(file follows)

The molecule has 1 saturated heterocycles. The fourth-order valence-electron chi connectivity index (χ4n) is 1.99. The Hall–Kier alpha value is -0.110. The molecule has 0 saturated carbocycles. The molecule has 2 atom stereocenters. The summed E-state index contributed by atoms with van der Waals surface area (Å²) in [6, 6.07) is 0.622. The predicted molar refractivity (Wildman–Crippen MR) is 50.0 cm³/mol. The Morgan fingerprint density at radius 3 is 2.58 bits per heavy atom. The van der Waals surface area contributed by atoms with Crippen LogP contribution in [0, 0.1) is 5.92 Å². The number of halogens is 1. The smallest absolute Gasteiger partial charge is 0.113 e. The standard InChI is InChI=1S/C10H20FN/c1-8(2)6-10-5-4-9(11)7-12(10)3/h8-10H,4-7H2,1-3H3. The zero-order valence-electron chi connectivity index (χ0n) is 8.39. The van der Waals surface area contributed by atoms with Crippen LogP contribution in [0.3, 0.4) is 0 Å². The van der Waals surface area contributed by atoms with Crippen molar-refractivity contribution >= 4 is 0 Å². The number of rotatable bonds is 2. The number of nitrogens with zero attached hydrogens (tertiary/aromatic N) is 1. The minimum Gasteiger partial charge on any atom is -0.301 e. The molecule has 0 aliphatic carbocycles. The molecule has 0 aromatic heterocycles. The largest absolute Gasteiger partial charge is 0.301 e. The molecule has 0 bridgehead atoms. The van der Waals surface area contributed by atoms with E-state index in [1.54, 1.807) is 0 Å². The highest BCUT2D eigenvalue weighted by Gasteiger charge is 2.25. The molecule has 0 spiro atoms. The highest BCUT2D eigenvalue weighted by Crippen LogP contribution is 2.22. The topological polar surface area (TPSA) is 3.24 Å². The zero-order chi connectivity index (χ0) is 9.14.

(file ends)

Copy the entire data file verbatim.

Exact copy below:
The molecule has 1 saturated heterocycles. The fourth-order valence-electron chi connectivity index (χ4n) is 1.99. The Hall–Kier alpha value is -0.110. The molecule has 0 saturated carbocycles. The molecule has 2 atom stereocenters. The summed E-state index contributed by atoms with van der Waals surface area (Å²) in [6, 6.07) is 0.622. The predicted molar refractivity (Wildman–Crippen MR) is 50.0 cm³/mol. The Morgan fingerprint density at radius 3 is 2.58 bits per heavy atom. The van der Waals surface area contributed by atoms with Crippen LogP contribution in [0, 0.1) is 5.92 Å². The number of halogens is 1. The smallest absolute Gasteiger partial charge is 0.113 e. The standard InChI is InChI=1S/C10H20FN/c1-8(2)6-10-5-4-9(11)7-12(10)3/h8-10H,4-7H2,1-3H3. The zero-order valence-electron chi connectivity index (χ0n) is 8.39. The van der Waals surface area contributed by atoms with Crippen LogP contribution in [0.3, 0.4) is 0 Å². The van der Waals surface area contributed by atoms with Crippen molar-refractivity contribution >= 4 is 0 Å². The number of rotatable bonds is 2. The number of nitrogens with zero attached hydrogens (tertiary/aromatic N) is 1. The minimum Gasteiger partial charge on any atom is -0.301 e. The molecule has 0 aliphatic carbocycles. The molecule has 0 aromatic heterocycles. The largest absolute Gasteiger partial charge is 0.301 e. The molecule has 0 bridgehead atoms. The van der Waals surface area contributed by atoms with E-state index in [1.54, 1.807) is 0 Å². The highest BCUT2D eigenvalue weighted by Gasteiger charge is 2.25. The molecule has 0 spiro atoms. The highest BCUT2D eigenvalue weighted by Crippen LogP contribution is 2.22. The topological polar surface area (TPSA) is 3.24 Å². The zero-order chi connectivity index (χ0) is 9.14.